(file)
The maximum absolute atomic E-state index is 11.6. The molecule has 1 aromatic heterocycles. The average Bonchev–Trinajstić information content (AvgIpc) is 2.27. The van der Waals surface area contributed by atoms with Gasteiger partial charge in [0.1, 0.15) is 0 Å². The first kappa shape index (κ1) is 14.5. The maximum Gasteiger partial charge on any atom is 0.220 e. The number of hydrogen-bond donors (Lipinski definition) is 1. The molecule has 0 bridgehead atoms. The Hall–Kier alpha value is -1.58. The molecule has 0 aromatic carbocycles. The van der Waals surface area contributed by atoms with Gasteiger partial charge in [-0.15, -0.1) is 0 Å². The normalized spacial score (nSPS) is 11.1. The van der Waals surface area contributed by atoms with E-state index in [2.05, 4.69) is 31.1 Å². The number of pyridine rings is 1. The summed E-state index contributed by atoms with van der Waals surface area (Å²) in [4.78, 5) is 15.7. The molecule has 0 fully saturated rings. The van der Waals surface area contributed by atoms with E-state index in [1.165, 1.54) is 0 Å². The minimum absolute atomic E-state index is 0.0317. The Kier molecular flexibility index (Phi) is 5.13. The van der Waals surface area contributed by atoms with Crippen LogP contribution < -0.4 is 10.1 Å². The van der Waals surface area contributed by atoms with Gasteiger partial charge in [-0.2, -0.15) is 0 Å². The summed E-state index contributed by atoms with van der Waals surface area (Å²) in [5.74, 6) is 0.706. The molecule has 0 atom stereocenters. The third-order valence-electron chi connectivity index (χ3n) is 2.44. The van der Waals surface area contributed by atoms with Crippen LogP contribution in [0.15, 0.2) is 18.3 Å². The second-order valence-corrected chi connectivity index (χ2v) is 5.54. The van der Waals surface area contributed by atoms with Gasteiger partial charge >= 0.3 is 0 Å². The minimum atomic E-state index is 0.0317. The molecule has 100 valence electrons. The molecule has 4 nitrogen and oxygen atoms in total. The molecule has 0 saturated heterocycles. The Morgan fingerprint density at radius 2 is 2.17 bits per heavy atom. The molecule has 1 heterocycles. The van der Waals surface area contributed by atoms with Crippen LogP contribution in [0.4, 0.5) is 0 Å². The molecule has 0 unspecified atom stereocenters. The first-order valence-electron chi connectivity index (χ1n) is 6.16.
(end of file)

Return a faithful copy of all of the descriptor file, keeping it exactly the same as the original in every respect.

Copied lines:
The maximum absolute atomic E-state index is 11.6. The molecule has 1 aromatic heterocycles. The average Bonchev–Trinajstić information content (AvgIpc) is 2.27. The van der Waals surface area contributed by atoms with Gasteiger partial charge in [0.1, 0.15) is 0 Å². The first kappa shape index (κ1) is 14.5. The maximum Gasteiger partial charge on any atom is 0.220 e. The number of hydrogen-bond donors (Lipinski definition) is 1. The molecule has 0 bridgehead atoms. The Hall–Kier alpha value is -1.58. The molecule has 0 aromatic carbocycles. The van der Waals surface area contributed by atoms with Gasteiger partial charge in [-0.15, -0.1) is 0 Å². The normalized spacial score (nSPS) is 11.1. The van der Waals surface area contributed by atoms with E-state index in [2.05, 4.69) is 31.1 Å². The number of pyridine rings is 1. The summed E-state index contributed by atoms with van der Waals surface area (Å²) in [4.78, 5) is 15.7. The molecule has 0 fully saturated rings. The van der Waals surface area contributed by atoms with E-state index in [1.165, 1.54) is 0 Å². The minimum absolute atomic E-state index is 0.0317. The Kier molecular flexibility index (Phi) is 5.13. The van der Waals surface area contributed by atoms with Crippen LogP contribution < -0.4 is 10.1 Å². The van der Waals surface area contributed by atoms with Gasteiger partial charge in [-0.2, -0.15) is 0 Å². The summed E-state index contributed by atoms with van der Waals surface area (Å²) in [5.74, 6) is 0.706. The molecule has 0 atom stereocenters. The third-order valence-electron chi connectivity index (χ3n) is 2.44. The van der Waals surface area contributed by atoms with Crippen LogP contribution in [0.15, 0.2) is 18.3 Å². The second-order valence-corrected chi connectivity index (χ2v) is 5.54. The van der Waals surface area contributed by atoms with Gasteiger partial charge >= 0.3 is 0 Å². The minimum atomic E-state index is 0.0317. The molecule has 100 valence electrons. The molecule has 4 nitrogen and oxygen atoms in total. The molecule has 0 saturated heterocycles. The Morgan fingerprint density at radius 2 is 2.17 bits per heavy atom. The molecule has 1 heterocycles. The van der Waals surface area contributed by atoms with Crippen LogP contribution in [0.4, 0.5) is 0 Å². The molecule has 0 unspecified atom stereocenters. The first-order valence-electron chi connectivity index (χ1n) is 6.16.